Defendants' brief is replete with references to the First Amendment, but this case is not about "free speech." Defendants' false and defamatory statements that Plaintiff is victimizing the gay community are not protected by the First Amendment. [Note that defendants deny that they alleged that plaintiff was motivated by defendants' being gay. -EV] This not a case that involves the public interest and there will be no harm to the public, or for that matter, even to Defendants, if the restraints remain. However, there will be irreparable hmm to Plaintiff if the [restraints] are removed; Plaintiff has a valid claim for tortious interference with prospective business relations and that is a basis to maintain the restraints….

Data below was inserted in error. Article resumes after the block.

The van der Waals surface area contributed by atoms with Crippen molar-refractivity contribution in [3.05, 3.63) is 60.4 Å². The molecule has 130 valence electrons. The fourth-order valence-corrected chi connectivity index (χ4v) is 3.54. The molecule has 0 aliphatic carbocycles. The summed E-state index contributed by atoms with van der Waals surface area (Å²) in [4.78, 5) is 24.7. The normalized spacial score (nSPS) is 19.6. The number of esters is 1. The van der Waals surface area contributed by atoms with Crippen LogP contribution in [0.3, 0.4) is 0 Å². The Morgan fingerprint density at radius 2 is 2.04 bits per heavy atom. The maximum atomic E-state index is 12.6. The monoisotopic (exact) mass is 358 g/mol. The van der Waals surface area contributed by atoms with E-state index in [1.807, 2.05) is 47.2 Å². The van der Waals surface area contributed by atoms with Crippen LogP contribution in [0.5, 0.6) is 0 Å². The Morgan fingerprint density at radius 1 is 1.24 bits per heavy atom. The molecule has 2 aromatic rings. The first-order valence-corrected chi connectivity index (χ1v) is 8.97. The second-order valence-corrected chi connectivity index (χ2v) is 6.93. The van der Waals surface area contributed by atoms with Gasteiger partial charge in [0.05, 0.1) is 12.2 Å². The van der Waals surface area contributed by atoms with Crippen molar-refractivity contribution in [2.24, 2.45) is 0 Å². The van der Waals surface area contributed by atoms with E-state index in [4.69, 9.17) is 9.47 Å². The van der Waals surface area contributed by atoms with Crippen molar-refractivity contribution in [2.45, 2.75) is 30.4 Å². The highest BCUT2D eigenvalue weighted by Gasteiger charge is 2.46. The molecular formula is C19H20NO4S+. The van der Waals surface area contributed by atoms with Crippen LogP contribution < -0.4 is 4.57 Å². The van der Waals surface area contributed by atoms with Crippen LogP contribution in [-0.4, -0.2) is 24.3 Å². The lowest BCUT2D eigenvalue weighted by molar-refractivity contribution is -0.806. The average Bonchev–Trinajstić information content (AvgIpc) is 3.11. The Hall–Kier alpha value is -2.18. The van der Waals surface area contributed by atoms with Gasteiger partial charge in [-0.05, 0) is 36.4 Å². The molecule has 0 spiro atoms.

As previously detailed, this matter is a dispute between neighbors that has nothing to do with freedom of expression, religion, press, or assembly. It is alleged that Plaintiff threw a rock at Defendants' home and now they are pursuing a vendetta against him. Their vendetta includes false, malicious, and defamatory statements that Plaintiff is victimizing the gay community. They should not be permitted to subvert the First Amendment as a way to vent their personal animosity. When questioned by the Court as to the purpose of the websites, … Defendants failed to provide a specific direct response; that is the "proof of the pudding." That Defendants arc unable to state a purpose for the websites "speaks volumes.["] These false, malicious, and defamatory statements are not protected by the First Amendment.